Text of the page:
“I want to hold your HAAAAAAND!!!!”
The sudden leap of an octave on the last word made him jump in his seat. His hat went flying off his head, and he didn’t even care. His whole world was being rearranged, his every notion of music and its performance stood on end. And its composition, too—for the radio DJs always pointed out that the Beatles, specifically Lennon and McCartney, wrote their own songs. Them two wrote this? Man, what’s in the water over there in England? And can I have a drink? He’d never once thought of writing a song…
He was still lost in a daze when he finally noticed that the throng around the television was starting to thin. He rubbed at his eyes and looked at the screen: there were the four Beatles standing with Sullivan, waving their unseen audience goodnight. It was over.
“Hey,” Ginger said. “That last song—it didn’t even have to be sung to a girl. They just said ‘you’ all the time. It could fit for anyone.”
Now fully out his trance, Mike glared at Ginger. He wasn’t about to admit that he had noticed the same thing. “That all you got out of this?”
“Excuse me for living,” Ginger hissed. “And, no, that’s not all I got out of it—those boys are gorgeous.” He waltzed away to one of the tables and helped himself to another guy’s drink. The guy didn’t object.
Mike felt a hand on his arm. About to tell whoever it was to get lost because he was off duty right now, he caught himself when he saw that it was Peter holding out his rather crumpled hat to him.
“I think somebody stepped on it,” Peter said. “I tried to smooth it out, sorry.”
“Oh.” It didn’t look too bad. No stains, and the little pom-pom was still attached on top. He slapped it back onto his head, giving a few firm tugs to keep it in place. “Thanks.”
“No… thank you. I thought I’d never get to see the show. See, the thing with the Beatles… a lot of my friends hate them. They give me a hard time about it, but I know what I hear.”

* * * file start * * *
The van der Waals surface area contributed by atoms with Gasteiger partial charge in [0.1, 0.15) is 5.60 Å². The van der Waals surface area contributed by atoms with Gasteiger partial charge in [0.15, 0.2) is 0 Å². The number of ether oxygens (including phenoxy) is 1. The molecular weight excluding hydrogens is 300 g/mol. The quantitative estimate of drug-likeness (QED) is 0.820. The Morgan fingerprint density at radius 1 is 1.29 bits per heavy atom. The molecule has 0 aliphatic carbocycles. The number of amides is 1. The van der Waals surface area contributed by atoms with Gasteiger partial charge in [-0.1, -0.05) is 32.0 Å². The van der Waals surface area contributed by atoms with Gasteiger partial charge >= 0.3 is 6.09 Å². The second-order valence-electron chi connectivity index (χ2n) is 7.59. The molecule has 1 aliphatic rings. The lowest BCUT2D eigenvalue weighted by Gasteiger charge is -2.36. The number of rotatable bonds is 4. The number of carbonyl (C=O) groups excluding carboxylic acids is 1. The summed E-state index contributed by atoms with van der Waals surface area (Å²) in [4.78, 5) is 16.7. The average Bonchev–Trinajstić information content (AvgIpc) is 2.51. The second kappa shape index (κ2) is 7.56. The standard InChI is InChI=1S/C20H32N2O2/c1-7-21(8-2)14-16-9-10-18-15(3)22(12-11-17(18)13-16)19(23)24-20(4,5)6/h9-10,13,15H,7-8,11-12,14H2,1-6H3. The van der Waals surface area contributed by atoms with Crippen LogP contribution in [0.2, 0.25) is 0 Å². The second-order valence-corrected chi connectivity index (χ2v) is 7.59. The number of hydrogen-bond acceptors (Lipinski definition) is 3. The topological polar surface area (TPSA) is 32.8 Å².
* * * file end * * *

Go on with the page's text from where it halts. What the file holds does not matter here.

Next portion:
“What do you hear?” Mike asked, genuinely interested.
“Funny chords. They do stuff you’re not supposed to do, technically. They almost make me wish I didn’t have so much training. They break the rules because it sounds good, and they’re right.”
Mike recalled that full-octave leap on the vocals. “Maybe you got a point there.”
“Really, Tex, I can’t thank you enough. This meant a lot to me.”
Mike swallowed his impulse to downplay it, along with the lump in his throat. “The least I could do for you, Peter.” Feeling suddenly hot, he dropped the last of his money on the bar top and pointed to the door. “Come on, you need to get home. And you’re not walking. It’s too damn far, this ain’t the best of neighborhoods, and it’s raining like a cow pissing on a flat rock.”
For the first time all night, he heard Peter’s real laugh. By the time they reached the nearest subway, Mike felt even hotter despite the cool rain. Peter lingered by the stairs down to the tunnel entrance.
“Um, Tex… if you don’t want to, I wouldn’t… but, um, there’s this movie…” He stuffed his hands in his pockets when Mike didn’t respond. “You don’t want to. Okay, I just thought I’d—”
“I’m just thinking,” Mike said, “that in the time I’ve known you I’ve seen dead dogs, orphaned elephants, and dead deer, and you now got me convinced that dear old Uncle Walt is just a big old sadist in the secret pay of the facial tissue companies.”
“Actually I don’t think The Yearling was a Disney movie…”
“Oh, well,” Mike surrendered in the face of Peter’s literal-mindedness that in anyone else would have driven him up the wall, “that makes all the difference.”
“You’ll come? You really will?”
“Yeah, I guess I will. Why not.”
“You won’t regret it! See, it’s not a movie on my list. There’s nothing—I guess you could say parts of it are a little scary, but not all that much. It’s just really one of my favorite movies. I’m treating myself, and I’m glad you’ll let me treat you, too.”
“Usual time and place tomorrow?”
The last remnants of Peter’s subdued manner vanished. There was a twinkle in his eye, the spark of some innocent bit of mischief. “No, not tomorrow. Thursday.”
“Thursday? But that’s… four days from now.” Whoa, now you’re sounding like you can’t get enough of him. All of Mike’s defenses, along with his stubborn pride, clamored to kick in and deny it. Instead, he found himself adding: “Why so long?”
“Because.” Peter’s impish smile was at once exasperating and endearing.
“Well… okay, then. You know the drill—”
“—don’t wait for you,” Peter finished.
Mike felt warm, full lips brush against his cheek.
By the time he recovered enough to speak, Peter was disappearing down the subway stairs… whistling a tune that, after a moment’s thought, Mike identified as “I Want to Hold Your Hand.”
Shit. What am I gonna do for the next four days?